Coaches can use many techniques to evaluate their rowers– on-water racing, tests on the ergometer, weight-lifting results, max wattage during one-minute sprints, body composition, etc. etc. But this weekend was a first: a sub-max VO2/lactate test, administered by the legendary Dr. Fritz Hagerman, an exercise physiologist who has measured elite rowers since 1965.
This weekend’s test was fairly straightforward: three short pieces on the rowing machine, with the pace predetermined by our 2k personal record. Normally, this would be a comfortably hard effort. The difficulty, however, lay in the measurements.
First, we wore a breathing tube attached to a computerized device to measure our oxygen consumption. And just to ensure we didn’t sneak in any extra air, our nose was also clamped shut. (Lucky for me, I already had a stuffy nose, so breathing through my mouth wasn’t *quite* as annoying as it could’ve been!).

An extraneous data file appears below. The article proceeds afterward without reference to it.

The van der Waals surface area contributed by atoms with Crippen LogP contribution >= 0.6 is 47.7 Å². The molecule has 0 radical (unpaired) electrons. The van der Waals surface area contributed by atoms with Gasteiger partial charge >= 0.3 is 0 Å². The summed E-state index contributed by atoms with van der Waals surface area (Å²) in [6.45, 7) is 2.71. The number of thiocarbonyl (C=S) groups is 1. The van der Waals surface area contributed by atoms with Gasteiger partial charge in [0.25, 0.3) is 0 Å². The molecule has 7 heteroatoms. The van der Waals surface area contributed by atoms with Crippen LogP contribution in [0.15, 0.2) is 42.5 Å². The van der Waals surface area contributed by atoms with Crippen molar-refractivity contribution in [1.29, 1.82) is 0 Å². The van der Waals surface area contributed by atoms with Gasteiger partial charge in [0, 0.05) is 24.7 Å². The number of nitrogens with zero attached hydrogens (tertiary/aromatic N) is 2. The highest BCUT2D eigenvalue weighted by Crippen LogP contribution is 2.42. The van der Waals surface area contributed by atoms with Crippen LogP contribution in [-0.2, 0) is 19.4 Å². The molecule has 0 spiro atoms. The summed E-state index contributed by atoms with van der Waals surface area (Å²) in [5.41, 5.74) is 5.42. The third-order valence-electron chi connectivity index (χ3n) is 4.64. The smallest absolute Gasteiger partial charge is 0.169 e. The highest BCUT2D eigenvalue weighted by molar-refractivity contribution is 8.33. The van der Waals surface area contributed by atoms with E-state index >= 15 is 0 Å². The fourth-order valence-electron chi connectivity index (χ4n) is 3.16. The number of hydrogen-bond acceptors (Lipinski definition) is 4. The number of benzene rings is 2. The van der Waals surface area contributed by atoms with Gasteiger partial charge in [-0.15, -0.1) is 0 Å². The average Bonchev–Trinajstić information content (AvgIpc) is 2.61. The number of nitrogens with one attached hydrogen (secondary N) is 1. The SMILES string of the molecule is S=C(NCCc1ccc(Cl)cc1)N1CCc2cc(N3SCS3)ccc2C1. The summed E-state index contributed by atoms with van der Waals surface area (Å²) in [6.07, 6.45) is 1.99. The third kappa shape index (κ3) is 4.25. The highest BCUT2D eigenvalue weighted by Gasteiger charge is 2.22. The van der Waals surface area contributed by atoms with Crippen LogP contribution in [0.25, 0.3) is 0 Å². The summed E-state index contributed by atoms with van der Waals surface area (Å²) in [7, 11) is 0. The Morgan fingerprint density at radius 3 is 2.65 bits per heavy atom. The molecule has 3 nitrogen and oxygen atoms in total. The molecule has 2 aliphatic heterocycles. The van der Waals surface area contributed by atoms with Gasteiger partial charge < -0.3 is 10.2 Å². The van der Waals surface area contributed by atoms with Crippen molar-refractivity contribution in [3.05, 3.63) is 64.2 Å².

Dr. Hagerman evaluated our O2 consumption during the entire test. He also used a heart rate monitor to keep a minute-by-minute record of our heart rate. And at the end of every piece, he used a blood sample to measure our lactic acid level. It was quite the process!
Between the heart rates, lactic acid, VO2, and rowing speed, Dr. Hagerman should have a fairly comprehensive idea of our fitness. I haven’t seen my results yet (with over fifty rowers and kayakers at the OKC High Performance Center, Dr. Hagerman might be busy for a few days!), but I can’t wait to see what my results show.
In other news, Team USA is still enjoying our stay in Oklahoma City. We ventured out to the National Cowboy Museum, and I really enjoyed the amazing galleries of Western art, cowboy and rodeo exhibits, and the collection of Western film memorabilia. The model village (a model cattle town without model cattle? hmm..) was definitely a team favorite, even if we did end up on the sheriff’s bad side!